BUT... I’m glad to be in the situation of having a longer story which, had I not misread the rules of the competition, I may not have completed. The sudden revocation of my BBC eligibility also presented the opportunity to stop and consider what factors had influenced the beast my story became.

Like most stories, it began life as an idea. The first night I spent in Zanzibar, there was a strange ticking noise which I couldn’t place. I thought this could be a good metaphor for something, but didn’t know what, filed it away in a notebook and continued travelling.

Then, in about November, I was looking at all the stories I’ve ever written to see if I had enough to cobble together a short story collection. In collating the stories, I wrote a little summary sentence along side each, like so:

A young boy tries to figure out if his grandfather really stutters in another language

A young university tutor becomes obsessed with one of his female students

A young man tries to reconcile memories of his father and his own looming fatherhood

The misadventures of an ambitious but limited man who becomes mayor of a fishing town

A courier loses his licence and his job and must rely on his grandfather for transport and conversation

A day in the life of a single sex (male) high school

A young man returns to home for the holidays and plunges into depression

…& so on…

It wasn’t all “young man” fiction, but there was certainly a distinct lack of female characters. So, when it came time to turn the mystery sound in Zanzibar idea into a story, I thought, Why not make the main character female?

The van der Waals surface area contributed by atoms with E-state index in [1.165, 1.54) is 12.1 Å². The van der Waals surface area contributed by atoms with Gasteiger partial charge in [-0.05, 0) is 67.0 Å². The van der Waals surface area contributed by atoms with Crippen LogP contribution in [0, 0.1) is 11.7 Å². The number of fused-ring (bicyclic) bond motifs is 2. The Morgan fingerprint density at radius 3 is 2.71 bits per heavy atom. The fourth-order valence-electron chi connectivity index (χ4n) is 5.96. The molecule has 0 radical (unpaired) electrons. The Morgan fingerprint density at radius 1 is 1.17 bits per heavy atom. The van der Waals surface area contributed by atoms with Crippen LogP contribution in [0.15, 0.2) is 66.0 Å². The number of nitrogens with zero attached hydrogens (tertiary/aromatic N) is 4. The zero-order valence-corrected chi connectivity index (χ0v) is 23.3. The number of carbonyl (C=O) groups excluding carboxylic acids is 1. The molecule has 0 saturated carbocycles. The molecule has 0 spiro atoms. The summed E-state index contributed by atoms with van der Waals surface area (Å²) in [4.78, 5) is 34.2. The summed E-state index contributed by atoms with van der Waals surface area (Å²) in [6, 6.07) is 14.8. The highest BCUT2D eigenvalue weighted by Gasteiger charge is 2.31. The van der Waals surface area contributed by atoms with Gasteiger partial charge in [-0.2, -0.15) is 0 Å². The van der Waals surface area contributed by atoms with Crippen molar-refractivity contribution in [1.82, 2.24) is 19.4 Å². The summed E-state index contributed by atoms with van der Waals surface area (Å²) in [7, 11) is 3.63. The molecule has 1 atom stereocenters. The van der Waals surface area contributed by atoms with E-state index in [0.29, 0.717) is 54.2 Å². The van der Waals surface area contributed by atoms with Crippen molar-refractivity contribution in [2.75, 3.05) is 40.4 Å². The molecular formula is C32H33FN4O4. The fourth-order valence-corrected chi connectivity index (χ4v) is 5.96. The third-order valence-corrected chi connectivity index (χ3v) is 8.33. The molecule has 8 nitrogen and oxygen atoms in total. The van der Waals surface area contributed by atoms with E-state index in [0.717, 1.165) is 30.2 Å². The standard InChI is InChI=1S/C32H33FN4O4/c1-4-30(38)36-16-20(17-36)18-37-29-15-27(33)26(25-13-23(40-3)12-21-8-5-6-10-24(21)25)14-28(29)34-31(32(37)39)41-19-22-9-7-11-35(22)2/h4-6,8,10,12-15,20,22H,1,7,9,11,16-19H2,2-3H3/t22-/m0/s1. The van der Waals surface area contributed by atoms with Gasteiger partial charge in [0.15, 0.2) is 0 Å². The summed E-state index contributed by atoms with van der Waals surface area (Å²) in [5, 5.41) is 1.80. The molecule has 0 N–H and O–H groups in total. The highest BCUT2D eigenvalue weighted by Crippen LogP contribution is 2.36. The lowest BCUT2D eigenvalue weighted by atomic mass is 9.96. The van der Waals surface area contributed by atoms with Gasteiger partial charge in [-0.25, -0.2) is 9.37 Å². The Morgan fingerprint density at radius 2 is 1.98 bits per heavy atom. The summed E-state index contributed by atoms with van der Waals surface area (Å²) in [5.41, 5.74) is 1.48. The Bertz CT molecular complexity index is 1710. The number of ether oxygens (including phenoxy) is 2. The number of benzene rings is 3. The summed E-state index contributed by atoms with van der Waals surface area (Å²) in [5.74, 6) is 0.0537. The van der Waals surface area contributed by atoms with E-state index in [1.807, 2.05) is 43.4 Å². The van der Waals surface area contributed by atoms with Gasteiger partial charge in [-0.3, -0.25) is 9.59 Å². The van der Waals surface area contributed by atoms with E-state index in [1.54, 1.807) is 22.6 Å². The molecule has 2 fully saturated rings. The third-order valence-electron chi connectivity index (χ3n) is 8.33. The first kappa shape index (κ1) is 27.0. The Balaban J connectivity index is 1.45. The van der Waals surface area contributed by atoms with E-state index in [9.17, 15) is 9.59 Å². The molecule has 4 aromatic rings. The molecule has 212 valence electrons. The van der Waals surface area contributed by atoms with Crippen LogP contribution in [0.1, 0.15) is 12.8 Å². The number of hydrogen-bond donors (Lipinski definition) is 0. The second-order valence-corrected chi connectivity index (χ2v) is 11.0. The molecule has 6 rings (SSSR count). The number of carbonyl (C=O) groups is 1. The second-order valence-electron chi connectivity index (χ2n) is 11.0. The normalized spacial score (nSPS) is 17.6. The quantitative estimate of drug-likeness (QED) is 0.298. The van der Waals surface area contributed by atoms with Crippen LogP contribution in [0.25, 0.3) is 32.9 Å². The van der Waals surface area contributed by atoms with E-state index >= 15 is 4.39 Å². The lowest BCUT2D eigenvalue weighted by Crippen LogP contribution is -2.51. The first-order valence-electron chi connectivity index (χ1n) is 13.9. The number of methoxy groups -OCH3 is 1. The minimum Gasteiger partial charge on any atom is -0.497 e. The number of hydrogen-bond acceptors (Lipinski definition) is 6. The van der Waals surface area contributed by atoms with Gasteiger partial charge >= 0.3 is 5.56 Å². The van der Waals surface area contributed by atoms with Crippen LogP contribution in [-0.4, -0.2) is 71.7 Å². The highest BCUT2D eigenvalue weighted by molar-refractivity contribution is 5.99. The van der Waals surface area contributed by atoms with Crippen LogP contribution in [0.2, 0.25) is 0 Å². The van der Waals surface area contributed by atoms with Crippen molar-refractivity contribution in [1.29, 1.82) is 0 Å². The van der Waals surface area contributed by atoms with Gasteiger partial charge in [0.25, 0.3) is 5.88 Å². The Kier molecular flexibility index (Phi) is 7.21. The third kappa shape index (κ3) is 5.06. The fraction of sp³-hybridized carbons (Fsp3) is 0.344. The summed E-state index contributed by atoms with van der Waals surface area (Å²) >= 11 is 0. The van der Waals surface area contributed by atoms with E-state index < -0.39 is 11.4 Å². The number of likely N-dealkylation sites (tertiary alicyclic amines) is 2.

Was this a cynical decision? I don’t think so. Perhaps if I’d said: Having a female lead will give me a great chance of winning the BBC comp, but I didn’t know about the competition at this time.

When I did discover the competition, mid-November, it may, however, have encouraged me to write the female in Zanzibar story over, say, a young man who builds a shrine in his department’s men’s room story. And the 8,000 word limit definitely gave me the freedom and imprimatur (Word I Couldn’t Define Until I Looked it Up #2) to make it a long short story.

To go into any further detail about this story which you won’t see until it finds a home is a bit mean. I will say that I don’t think my decisions were any better or worse intended than those I make when writing fiction with no specific competition or publication in mind. The great thing about fiction is, if you’re doing it right, it’s all you in the end, regardless of word limits, themes, format or trends. Even the best need boundaries to work within or goals to work towards.

Speaking of which, I just cracked the magical 3,000 for today. Boom Tho!

Footnote to self: define, then sing the praises of the word 'spruik' one day.

1 comment:

Helen said...

Reading your descriptions of your ss's I realise I heard the 'stuttering' one on National Radio recently. I liked it.